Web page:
It seems a post from the past (April 2006) has jumped to the forefront again and has brought with it more interesting comments, courtesy of Fark. The post was about an article published in the San Francisco Chronicle, about drinks bartenders hate to make. I basically responded to the article (Five Drinks Bartenders Hate to Make) in a way that seems to irritate some bartenders, and occasionally it generates some surly replies, similar to the “Fan Mail” diatribe posted a while ago. Today there are an additional 20, or so, responses. This time there are some good community counter arguments, which I like. But most of them are still at the troglodyte level.
It’s funny how five simple drinks can irritate some bartenders so much. I also like the way that all these “super professional bartenders” like to fling insults at me for saying you can make these drinks behind a bar. Does Jamie Boudreau, Ryan Magarian or Dale DeGroff get insulted like this? I know Gary Regan does, so maybe I’m in good company.
I don’t necessarily blame these bartenders for believing what they do, I tend to focus my scorn on management. It seems many managers are cheap, so they under staff the bar and overwork the bartenders to the point where they can only open beer and make basic drinks. The short-sightedness of this should be completely obvious, but I’ll spell it out anyway.
The pay rate of one bartender ranges anywhere from $2 to $7 per hour. So in an eight-hour shift, the manager of a bar would have to pay them $36 (assuming the mid point salary of $4.50). In the course of the night, if some of the commenting “super bartenders” sold 1000 drinks (which is theoretically only 2 drinks per minute) as they claim at just $3.50 per drink, that’s $3500. Therefore the labour cost is 1% of the bars expenses. That is downright cheap. Unless you have a business in a third world country there is absolutely no way you can get your costs that low. Obviously, this is a very loose approximation, so no accounting comments, please.
My point is that the cheap ass managers should add a few more bartenders to the payroll. I know this will never happen because bartenders know that with fewer of them behind the bar, the more money they earn through tips. Why split the tips four ways when you just split it in half. That mentality is what makes alcohol a drug and not something for social enjoyment.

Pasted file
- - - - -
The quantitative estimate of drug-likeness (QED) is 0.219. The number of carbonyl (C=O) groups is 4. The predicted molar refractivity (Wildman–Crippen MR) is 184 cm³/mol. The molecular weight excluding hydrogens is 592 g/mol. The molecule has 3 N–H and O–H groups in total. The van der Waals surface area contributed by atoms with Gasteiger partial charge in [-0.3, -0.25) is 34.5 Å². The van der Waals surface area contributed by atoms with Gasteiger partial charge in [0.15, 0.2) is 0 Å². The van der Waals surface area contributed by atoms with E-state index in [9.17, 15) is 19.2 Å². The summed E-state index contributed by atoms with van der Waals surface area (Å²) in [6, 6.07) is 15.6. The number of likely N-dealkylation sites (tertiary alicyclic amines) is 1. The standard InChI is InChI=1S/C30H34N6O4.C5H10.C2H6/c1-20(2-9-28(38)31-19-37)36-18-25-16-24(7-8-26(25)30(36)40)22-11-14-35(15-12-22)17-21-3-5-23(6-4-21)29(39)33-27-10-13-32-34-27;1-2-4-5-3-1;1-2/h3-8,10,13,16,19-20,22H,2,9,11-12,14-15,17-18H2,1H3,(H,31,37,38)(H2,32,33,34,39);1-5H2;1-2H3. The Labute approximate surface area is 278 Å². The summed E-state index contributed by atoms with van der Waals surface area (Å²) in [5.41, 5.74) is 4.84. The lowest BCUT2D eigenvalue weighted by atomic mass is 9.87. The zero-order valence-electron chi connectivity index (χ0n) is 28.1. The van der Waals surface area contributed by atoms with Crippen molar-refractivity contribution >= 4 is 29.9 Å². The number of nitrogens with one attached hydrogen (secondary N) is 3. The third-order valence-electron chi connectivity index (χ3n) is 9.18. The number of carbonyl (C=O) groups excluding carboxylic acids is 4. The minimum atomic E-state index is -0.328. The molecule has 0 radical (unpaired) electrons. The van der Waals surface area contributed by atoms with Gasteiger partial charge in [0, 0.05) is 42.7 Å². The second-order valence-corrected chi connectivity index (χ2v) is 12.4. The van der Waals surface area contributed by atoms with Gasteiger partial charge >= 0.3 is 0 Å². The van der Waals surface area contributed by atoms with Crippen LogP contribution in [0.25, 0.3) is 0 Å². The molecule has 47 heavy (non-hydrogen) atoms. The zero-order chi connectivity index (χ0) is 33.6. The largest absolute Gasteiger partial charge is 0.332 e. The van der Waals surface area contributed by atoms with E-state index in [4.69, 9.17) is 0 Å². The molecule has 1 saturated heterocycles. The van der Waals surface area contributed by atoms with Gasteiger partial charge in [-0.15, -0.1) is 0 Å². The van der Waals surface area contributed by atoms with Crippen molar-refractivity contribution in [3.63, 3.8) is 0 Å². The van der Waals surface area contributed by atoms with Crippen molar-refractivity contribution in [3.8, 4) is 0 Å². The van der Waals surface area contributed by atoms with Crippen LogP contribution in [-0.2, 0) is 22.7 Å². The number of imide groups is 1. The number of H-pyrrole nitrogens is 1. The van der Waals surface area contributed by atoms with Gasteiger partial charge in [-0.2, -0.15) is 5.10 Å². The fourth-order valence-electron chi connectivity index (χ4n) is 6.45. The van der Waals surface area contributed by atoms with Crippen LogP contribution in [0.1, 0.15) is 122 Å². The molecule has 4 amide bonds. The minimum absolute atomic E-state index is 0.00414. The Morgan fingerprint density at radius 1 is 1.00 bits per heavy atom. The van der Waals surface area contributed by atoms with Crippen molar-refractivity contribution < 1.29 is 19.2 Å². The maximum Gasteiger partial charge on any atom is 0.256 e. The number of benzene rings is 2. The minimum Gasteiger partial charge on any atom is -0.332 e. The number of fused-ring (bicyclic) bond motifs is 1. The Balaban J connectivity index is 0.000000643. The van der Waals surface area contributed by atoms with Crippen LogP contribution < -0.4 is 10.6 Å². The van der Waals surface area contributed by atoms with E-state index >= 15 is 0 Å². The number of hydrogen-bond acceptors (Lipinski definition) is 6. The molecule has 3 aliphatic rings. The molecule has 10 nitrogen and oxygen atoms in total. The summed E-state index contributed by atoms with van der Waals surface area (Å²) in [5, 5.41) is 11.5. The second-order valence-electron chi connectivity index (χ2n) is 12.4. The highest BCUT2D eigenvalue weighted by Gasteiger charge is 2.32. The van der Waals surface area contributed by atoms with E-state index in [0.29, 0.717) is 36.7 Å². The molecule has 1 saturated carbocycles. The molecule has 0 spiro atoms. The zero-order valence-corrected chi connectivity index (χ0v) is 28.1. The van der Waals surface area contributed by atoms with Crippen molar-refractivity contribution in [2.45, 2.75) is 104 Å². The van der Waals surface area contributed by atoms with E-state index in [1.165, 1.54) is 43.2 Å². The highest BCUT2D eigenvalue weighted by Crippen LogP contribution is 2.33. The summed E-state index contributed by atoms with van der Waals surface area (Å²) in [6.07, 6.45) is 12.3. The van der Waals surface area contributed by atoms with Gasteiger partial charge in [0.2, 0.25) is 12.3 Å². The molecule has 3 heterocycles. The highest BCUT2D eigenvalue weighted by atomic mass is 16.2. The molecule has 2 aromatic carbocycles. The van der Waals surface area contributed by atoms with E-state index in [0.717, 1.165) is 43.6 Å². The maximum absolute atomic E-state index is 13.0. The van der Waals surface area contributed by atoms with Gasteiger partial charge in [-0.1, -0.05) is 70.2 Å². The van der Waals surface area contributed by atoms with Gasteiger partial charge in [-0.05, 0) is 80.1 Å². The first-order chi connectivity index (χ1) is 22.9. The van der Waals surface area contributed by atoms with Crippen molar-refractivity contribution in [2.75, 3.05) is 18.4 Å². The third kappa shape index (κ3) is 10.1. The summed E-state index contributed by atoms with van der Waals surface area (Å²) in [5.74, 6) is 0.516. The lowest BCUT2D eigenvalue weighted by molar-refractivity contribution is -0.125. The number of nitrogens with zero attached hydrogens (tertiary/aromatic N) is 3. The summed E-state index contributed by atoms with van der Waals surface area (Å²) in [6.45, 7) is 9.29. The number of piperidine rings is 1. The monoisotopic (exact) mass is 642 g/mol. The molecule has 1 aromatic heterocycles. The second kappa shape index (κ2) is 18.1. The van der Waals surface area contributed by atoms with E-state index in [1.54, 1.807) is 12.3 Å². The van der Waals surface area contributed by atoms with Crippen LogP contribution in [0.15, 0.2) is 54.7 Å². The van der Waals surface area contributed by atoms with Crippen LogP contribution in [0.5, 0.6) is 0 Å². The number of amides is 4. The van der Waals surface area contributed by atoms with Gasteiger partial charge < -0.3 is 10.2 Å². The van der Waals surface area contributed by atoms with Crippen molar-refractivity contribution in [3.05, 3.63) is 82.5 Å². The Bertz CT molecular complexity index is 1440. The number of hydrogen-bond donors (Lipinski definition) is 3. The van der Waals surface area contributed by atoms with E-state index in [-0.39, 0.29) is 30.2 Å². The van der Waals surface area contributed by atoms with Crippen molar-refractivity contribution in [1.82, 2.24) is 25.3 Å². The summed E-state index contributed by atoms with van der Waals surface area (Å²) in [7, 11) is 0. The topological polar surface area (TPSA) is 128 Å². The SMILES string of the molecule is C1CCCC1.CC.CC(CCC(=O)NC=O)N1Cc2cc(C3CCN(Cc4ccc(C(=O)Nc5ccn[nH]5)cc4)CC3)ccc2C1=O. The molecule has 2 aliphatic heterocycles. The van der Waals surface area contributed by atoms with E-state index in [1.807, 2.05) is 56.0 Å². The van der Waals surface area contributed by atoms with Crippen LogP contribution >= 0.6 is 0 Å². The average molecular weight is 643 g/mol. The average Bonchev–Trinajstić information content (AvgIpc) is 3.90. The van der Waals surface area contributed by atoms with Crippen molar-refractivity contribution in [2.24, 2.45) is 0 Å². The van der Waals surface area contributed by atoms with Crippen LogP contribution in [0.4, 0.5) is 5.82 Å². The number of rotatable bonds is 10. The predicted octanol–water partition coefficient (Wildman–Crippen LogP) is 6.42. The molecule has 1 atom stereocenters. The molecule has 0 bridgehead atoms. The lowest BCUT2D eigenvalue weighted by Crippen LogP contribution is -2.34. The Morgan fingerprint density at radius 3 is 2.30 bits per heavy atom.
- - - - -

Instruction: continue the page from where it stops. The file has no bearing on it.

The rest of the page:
In one of the new comments, the “bartender” mentioned that 600 people were served by 3 bartenders, which is why he’s a “super-star”. That’s a really bad ratio if the bartenders are trying to control over consumption. And please don’t underestimate the seriousness of alcohol overconsumption, lots of people die everyday from drinking-related causes. Can I make that any clearer?
The other thing is that bartenders get paid great money. We can make a lot more than professionals like Engineers, Molecular Biologists and the like. So I don’t understand why all these bartenders complain. Actually, maybe I do understand. Many bartenders have only ever bartended, so they don’t realize how good they have it.
A Couple of Random Points
1. The idea of the surly bartender stems back to the days of prohibition. Back then bartenders were more or less drug dealers and if anyone threatened their “career” they’d get 86’d. Today it is a little different, so maybe we should dispatch with the angry bartender mentality.
2. I’ve said it before, and I’ll say it again, bartenders think that speed behind the bar is the only thing that matters, but they are dead wrong. Working efficiently is good, but just because you can work at a MacDonald’s level doesn’t mean your drinks are good.
This one topic has vaulted the Art of Drink to the number one spot on the Blog Top Sites Food and Drink category. Controversy brings people out, and hopefully, a few will stick around and continue to read the Art of Drink and the couple dozen other great cocktail and spirited related blogs out there.